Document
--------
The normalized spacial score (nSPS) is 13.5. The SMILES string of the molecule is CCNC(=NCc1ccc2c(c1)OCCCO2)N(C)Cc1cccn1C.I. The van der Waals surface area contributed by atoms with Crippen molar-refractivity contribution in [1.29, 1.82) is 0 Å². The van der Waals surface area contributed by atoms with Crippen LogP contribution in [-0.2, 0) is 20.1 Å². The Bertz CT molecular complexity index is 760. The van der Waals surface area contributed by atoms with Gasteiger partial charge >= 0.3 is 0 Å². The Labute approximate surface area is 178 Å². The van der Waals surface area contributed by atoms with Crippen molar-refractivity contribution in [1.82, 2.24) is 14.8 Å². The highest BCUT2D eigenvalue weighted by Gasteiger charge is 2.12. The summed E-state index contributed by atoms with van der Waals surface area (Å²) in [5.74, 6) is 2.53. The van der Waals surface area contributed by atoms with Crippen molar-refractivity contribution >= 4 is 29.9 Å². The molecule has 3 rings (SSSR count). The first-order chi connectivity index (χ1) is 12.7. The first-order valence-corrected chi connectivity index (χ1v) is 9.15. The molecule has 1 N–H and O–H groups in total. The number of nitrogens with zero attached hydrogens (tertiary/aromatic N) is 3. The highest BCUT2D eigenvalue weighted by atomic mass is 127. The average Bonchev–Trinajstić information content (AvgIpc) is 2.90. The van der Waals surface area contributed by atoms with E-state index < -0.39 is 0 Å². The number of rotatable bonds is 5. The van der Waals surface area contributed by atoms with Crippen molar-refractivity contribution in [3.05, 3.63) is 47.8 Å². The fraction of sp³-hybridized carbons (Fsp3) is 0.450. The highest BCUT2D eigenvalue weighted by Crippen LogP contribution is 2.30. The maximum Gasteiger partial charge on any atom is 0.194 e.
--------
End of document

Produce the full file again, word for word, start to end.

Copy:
The normalized spacial score (nSPS) is 13.5. The SMILES string of the molecule is CCNC(=NCc1ccc2c(c1)OCCCO2)N(C)Cc1cccn1C.I. The van der Waals surface area contributed by atoms with Crippen molar-refractivity contribution in [1.29, 1.82) is 0 Å². The van der Waals surface area contributed by atoms with Crippen LogP contribution in [-0.2, 0) is 20.1 Å². The Bertz CT molecular complexity index is 760. The van der Waals surface area contributed by atoms with Gasteiger partial charge >= 0.3 is 0 Å². The Labute approximate surface area is 178 Å². The van der Waals surface area contributed by atoms with Crippen molar-refractivity contribution in [1.82, 2.24) is 14.8 Å². The highest BCUT2D eigenvalue weighted by Gasteiger charge is 2.12. The summed E-state index contributed by atoms with van der Waals surface area (Å²) in [5.74, 6) is 2.53. The van der Waals surface area contributed by atoms with Crippen molar-refractivity contribution >= 4 is 29.9 Å². The molecule has 3 rings (SSSR count). The first-order chi connectivity index (χ1) is 12.7. The first-order valence-corrected chi connectivity index (χ1v) is 9.15. The molecule has 1 N–H and O–H groups in total. The number of nitrogens with zero attached hydrogens (tertiary/aromatic N) is 3. The highest BCUT2D eigenvalue weighted by atomic mass is 127. The average Bonchev–Trinajstić information content (AvgIpc) is 2.90. The van der Waals surface area contributed by atoms with E-state index < -0.39 is 0 Å². The number of rotatable bonds is 5. The van der Waals surface area contributed by atoms with Crippen molar-refractivity contribution in [3.05, 3.63) is 47.8 Å². The fraction of sp³-hybridized carbons (Fsp3) is 0.450. The highest BCUT2D eigenvalue weighted by Crippen LogP contribution is 2.30. The maximum Gasteiger partial charge on any atom is 0.194 e.